Vera’s Story

Artefacts in our collection speak to remarkable stories of hiding and survival. Explore the experiences and heritage of a Hungarian child survivor through her objects and memories.

Silent games Monkey and the box (1944)Sydney Jewish Museum

Life in hiding often meant separation from family

Many children who were sequestered away – compelled to keep still and quiet, often in small and dark places – grew up in isolation at the expense of their physical and emotional development. Their survival came at a cost. For Vera Seder (nee Gardos), that cost was great.    

Fallible protection Vera with her mother and father (1934)Sydney Jewish Museum

Vera Gardos was born in Budapest on November 7, 1934

Her father Laszlo was a timber specialist who managed his own timber yard, while her mother Ilona worked in fashion. Together they provided their daughter Vera with a degree of comfort and stability. 

Being reasonably well-off, they each travelled extensively before Vera was born. Laszlo continued to travel for business, acquiring timber throughout Europe. Vera remembers that he was often away.

A charming bracelet (1930)Sydney Jewish Museum

Ilona’s bracelet

Ilona added charms to her bracelet, icons that represented important events or holidays, symbolised her interests, or appealed to superstitions. For Vera, the bracelet is a tangible reminder of her mother's values and the little details of her life.

A charming bracelet (1930)Sydney Jewish Museum

The suitcase charm was engraved with “Rome” and may have been one of the first charms Ilona purchased along with the bracelet from Gioielleria Rutili jewellery store on a holiday in Italy. The miniature keys below symbolise the first unit Ilona and Laszlo purchased.

The Hungarian passport charm, which opens to reveal a photo, is indicative of Vera’s extensive travel. The ladders attached with a heart is symbolic of a Hungarian saying “to climb up to my heart.”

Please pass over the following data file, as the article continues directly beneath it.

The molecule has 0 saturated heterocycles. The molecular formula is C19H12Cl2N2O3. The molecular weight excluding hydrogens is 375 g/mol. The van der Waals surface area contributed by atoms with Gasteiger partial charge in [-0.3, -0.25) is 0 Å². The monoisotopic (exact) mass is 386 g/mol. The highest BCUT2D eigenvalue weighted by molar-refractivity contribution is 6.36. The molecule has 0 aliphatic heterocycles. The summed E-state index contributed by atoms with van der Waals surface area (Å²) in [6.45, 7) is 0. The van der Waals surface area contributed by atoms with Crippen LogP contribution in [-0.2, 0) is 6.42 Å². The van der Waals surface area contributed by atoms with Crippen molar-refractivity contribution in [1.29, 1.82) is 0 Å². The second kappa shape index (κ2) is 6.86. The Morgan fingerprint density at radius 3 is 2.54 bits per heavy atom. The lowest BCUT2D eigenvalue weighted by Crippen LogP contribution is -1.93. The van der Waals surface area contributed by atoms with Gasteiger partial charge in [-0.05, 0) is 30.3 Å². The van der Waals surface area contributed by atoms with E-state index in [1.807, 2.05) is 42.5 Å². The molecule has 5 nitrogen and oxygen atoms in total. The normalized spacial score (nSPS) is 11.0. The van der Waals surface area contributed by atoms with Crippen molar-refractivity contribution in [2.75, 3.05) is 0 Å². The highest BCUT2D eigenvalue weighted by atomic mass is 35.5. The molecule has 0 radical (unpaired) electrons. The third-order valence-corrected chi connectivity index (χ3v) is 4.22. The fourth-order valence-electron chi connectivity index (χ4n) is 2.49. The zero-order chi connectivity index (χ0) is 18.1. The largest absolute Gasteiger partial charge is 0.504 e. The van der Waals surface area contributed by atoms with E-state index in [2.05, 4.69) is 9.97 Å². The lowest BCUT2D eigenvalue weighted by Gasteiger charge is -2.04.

The clover leaf charm is inscribed with the date of Vera’s birth and was added on the occasion of her first birthday. The “Budapest” flask beside it reminds Vera that there was always a bottle of cognac in their house. 

Vera has continued to add to the bracelet throughout her own life. Wearing it brings her closer to her mother. “Every time I wore it, it was as if she was here. I have a piece of her.”

Fallible protection The Erdös Textil Shop (1942)Sydney Jewish Museum

The Erdös Textile Shop

Ilona’s parents, Matild (far right) and Izak Erdös (third from the left), owned a retail and wholesale textile store in Budapest; “the best in the mid-city”. Ilona had a very close relationship with her parents and often assisted in the shop. 

Fallible protection Vera with her mother and grandmother (1935)Sydney Jewish Museum

Vera also had a close relationship with her grandparents. She is pictured here being held by her grandmother Matild.

Fallible protection Laszlo's last postcard (1944-10-14)Sydney Jewish Museum

In 1944 life for the Gardos family was upended

A few months before Vera’s tenth birthday, Laszlo was arrested and sent to Taksony, Hungary, an assembly point for those then deported to Koszeg labour camp. On October 14, 1944, he managed to send Vera this card.